Franz Kafka’s Metamorphosis is a strange story about a man who awakes one day to find himself transformed, or metamorphosed, into a bug-like creature with many small skinny legs, antennae, and a hard shell. His appetites change and he can no longer communicate intelligibly to his family, who are astonished and horrified. He still thinks like he did when a human, still has the same emotions and intellectual desires. He is disgusting to himself and to others—as though humans might not be disgusting to other creatures. At the time Kafka wrote the book, during World War I, humans were increasingly disgusting, disgusted with themselves, with the rape of the environment and the destruction imposed on other, civilized and “less civilized” human peoples.

Another book of the same title, by the Roman poet Ovid, provides a completely different view of metamorphosis. His poem says that the divine might transform into material things and living creatures. Ovid represents ancient thought on the interaction of the divine with corporeal existence. He says that the Metamorphosis occurs in the beginning of time, when forms are changed into new bodies, such that the Artificer of all things forms humans from a divine seed.

ovid metamorphosis

Likewise, the ancient writer Apuleius wrote an account of Metamorphosis; the book was also known as the Golden Ass, and tells of a man transformed by magic into a four-legged ass. But this is not the story of the transformation of a human into an animal and back to a human. Rather, Apuleius tells of a man who goes through such suffering and fear, as a man and as an ass, that he is finally through prayer metamorphosized into a life of peace and contentment. This is by means of the intervention of the transcendent, symbolized by Isis, the Egyptian fertility goddess, into the man’s life. Isis represents the fundamental deity, of which there are many manifestations. Isis is the light and truth, very similar to Christ, the Logos, of ancient Greek and Christian philosophy. The worship of Isis was a chief mystery religion; such mystery religions were similar to Christianity; conversion was a metamorphosis of a person to realize and accept the transcendent.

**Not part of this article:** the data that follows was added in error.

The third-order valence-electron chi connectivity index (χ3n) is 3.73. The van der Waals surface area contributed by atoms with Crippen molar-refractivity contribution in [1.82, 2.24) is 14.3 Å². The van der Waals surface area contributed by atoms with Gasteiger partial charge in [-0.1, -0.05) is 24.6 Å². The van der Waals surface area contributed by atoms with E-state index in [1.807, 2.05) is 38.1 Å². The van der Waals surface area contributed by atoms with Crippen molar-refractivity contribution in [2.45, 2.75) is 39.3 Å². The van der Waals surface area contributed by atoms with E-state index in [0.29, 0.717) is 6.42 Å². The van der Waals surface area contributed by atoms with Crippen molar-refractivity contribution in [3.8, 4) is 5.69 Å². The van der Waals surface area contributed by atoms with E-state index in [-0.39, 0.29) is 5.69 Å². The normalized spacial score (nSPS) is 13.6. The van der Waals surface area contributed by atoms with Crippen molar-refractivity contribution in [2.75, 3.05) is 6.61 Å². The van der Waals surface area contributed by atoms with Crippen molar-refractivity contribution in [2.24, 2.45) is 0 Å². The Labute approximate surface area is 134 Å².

Another ancient source that describes such a metamorphosis is the New Testament, specifically the synoptic gospels, in describing Jesus’s transfiguration (literally, metamorphosis) on a mountain in front of his choice disciples. Like Ovid, like Apuleius, the gospel writers claim that there is a connection between the transcendent and the transient in the person of Jesus of Nazareth, who experiences a connection with the one God during this time of metamorphosis.

The New Testament describes many such experiences of metamorphosis, such as that experienced by the Christian persecutor Saul on the road to Damascus, during which he experienced the transcendent, and became physically blind but spiritually aware. Paul, in the Letter to the Romans, chapter 12, described such an experience as being “transformed by the renewing of your minds.” This form of metamorphosis was akin to the world of Hellenistic philosophy in which Paul lived and wrote, in which thinkers and practitioners of the mystery religions searched for a mystical communion of the transient human with the transcendent deity.


A fourth-century intellectual and spiritual follower of Paul, Aurelius Augustine, described in the Confessions his own metamorphosis on reading a passage from Paul’s epistles during a moment of emotional crisis, in which he heard the divine voice of a child. This one moment metamorphosed Augustine spiritually and physically for a lifetime

There are many examples in human history of a metamorphosis that occurs when a human experiences the divine. Often these experiences occur during moments of trauma, during mental or physical anguish, when healing is needed, and a metamorphosis occurs in mind and body, and time is briefly interrupted by the coming of the divine into transient human affairs.

In today’s day and age of skepticism and incredulity, it is hard to find serious examples of such metamorphosis. But I would argue that they occur all of the time, and are not limited just to humans, but to all life forms. Such metamorphoses have to be sought after, thought about, reflected upon, before they are realized for what they are, moments when the supernatural intervenes, and the presence of God is felt, and fear is transfigured into love.

About theamericanplutarch

Writer, thinker, historian.
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